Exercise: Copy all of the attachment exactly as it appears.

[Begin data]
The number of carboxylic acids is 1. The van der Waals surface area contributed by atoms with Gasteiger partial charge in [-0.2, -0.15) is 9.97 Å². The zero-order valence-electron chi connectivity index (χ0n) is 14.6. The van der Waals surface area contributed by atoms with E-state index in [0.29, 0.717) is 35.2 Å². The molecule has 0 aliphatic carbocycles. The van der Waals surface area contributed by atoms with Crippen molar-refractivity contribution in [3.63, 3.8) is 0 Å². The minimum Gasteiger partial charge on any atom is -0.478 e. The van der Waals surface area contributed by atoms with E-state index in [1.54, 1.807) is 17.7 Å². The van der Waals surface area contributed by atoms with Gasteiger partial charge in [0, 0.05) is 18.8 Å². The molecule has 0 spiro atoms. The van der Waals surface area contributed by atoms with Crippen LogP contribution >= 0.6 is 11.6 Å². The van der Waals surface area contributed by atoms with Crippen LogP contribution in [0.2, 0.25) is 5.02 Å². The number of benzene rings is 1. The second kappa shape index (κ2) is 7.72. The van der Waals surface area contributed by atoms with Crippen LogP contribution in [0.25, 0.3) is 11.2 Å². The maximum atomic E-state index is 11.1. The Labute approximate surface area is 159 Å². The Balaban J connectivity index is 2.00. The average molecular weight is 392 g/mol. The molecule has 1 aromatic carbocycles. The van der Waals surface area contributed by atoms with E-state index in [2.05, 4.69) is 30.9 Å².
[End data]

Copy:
The number of carboxylic acids is 1. The van der Waals surface area contributed by atoms with Gasteiger partial charge in [-0.2, -0.15) is 9.97 Å². The zero-order valence-electron chi connectivity index (χ0n) is 14.6. The van der Waals surface area contributed by atoms with E-state index in [0.29, 0.717) is 35.2 Å². The molecule has 0 aliphatic carbocycles. The van der Waals surface area contributed by atoms with Crippen molar-refractivity contribution in [3.63, 3.8) is 0 Å². The minimum Gasteiger partial charge on any atom is -0.478 e. The van der Waals surface area contributed by atoms with E-state index in [1.54, 1.807) is 17.7 Å². The van der Waals surface area contributed by atoms with Gasteiger partial charge in [0, 0.05) is 18.8 Å². The molecule has 0 spiro atoms. The van der Waals surface area contributed by atoms with Crippen LogP contribution >= 0.6 is 11.6 Å². The van der Waals surface area contributed by atoms with Crippen LogP contribution in [0.2, 0.25) is 5.02 Å². The number of benzene rings is 1. The second kappa shape index (κ2) is 7.72. The van der Waals surface area contributed by atoms with Crippen LogP contribution in [0.25, 0.3) is 11.2 Å². The maximum atomic E-state index is 11.1. The Labute approximate surface area is 159 Å². The Balaban J connectivity index is 2.00. The average molecular weight is 392 g/mol. The molecule has 1 aromatic carbocycles. The van der Waals surface area contributed by atoms with E-state index in [2.05, 4.69) is 30.9 Å².